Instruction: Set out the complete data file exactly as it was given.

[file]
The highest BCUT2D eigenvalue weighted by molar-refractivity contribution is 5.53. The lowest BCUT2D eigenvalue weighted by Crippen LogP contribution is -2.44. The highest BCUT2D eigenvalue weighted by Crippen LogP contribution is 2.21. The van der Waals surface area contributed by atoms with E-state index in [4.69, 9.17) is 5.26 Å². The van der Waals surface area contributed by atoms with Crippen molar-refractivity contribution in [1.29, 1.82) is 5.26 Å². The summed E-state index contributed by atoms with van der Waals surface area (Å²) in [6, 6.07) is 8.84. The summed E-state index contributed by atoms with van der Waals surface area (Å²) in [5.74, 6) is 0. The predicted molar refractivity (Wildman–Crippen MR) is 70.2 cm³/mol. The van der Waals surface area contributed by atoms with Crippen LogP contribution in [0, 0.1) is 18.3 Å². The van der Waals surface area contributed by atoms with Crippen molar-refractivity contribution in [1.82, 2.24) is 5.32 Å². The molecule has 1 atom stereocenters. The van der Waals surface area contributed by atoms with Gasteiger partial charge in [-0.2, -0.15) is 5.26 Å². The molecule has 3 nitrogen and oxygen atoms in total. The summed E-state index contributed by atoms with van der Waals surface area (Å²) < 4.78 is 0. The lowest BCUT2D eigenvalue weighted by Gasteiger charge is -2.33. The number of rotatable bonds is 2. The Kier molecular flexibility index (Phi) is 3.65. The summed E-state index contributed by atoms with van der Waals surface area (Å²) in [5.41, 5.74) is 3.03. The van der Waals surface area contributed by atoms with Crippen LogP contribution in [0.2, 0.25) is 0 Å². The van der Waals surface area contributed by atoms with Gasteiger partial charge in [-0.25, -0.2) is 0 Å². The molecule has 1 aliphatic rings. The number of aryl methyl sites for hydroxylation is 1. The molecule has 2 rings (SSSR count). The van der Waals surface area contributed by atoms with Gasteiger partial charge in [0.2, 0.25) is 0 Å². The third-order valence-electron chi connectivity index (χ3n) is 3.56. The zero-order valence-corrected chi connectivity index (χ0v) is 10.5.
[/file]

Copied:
The highest BCUT2D eigenvalue weighted by molar-refractivity contribution is 5.53. The lowest BCUT2D eigenvalue weighted by Crippen LogP contribution is -2.44. The highest BCUT2D eigenvalue weighted by Crippen LogP contribution is 2.21. The van der Waals surface area contributed by atoms with E-state index in [4.69, 9.17) is 5.26 Å². The van der Waals surface area contributed by atoms with Crippen molar-refractivity contribution in [1.29, 1.82) is 5.26 Å². The summed E-state index contributed by atoms with van der Waals surface area (Å²) in [6, 6.07) is 8.84. The summed E-state index contributed by atoms with van der Waals surface area (Å²) in [5.74, 6) is 0. The predicted molar refractivity (Wildman–Crippen MR) is 70.2 cm³/mol. The van der Waals surface area contributed by atoms with Crippen LogP contribution in [0, 0.1) is 18.3 Å². The van der Waals surface area contributed by atoms with Crippen molar-refractivity contribution in [1.82, 2.24) is 5.32 Å². The molecule has 1 atom stereocenters. The van der Waals surface area contributed by atoms with Gasteiger partial charge in [-0.2, -0.15) is 5.26 Å². The molecule has 3 nitrogen and oxygen atoms in total. The summed E-state index contributed by atoms with van der Waals surface area (Å²) < 4.78 is 0. The lowest BCUT2D eigenvalue weighted by Gasteiger charge is -2.33. The number of rotatable bonds is 2. The Kier molecular flexibility index (Phi) is 3.65. The summed E-state index contributed by atoms with van der Waals surface area (Å²) in [5.41, 5.74) is 3.03. The van der Waals surface area contributed by atoms with Crippen LogP contribution in [0.2, 0.25) is 0 Å². The van der Waals surface area contributed by atoms with Gasteiger partial charge in [-0.25, -0.2) is 0 Å². The molecule has 1 aliphatic rings. The number of aryl methyl sites for hydroxylation is 1. The molecule has 2 rings (SSSR count). The van der Waals surface area contributed by atoms with Gasteiger partial charge in [0.2, 0.25) is 0 Å². The third-order valence-electron chi connectivity index (χ3n) is 3.56. The zero-order valence-corrected chi connectivity index (χ0v) is 10.5.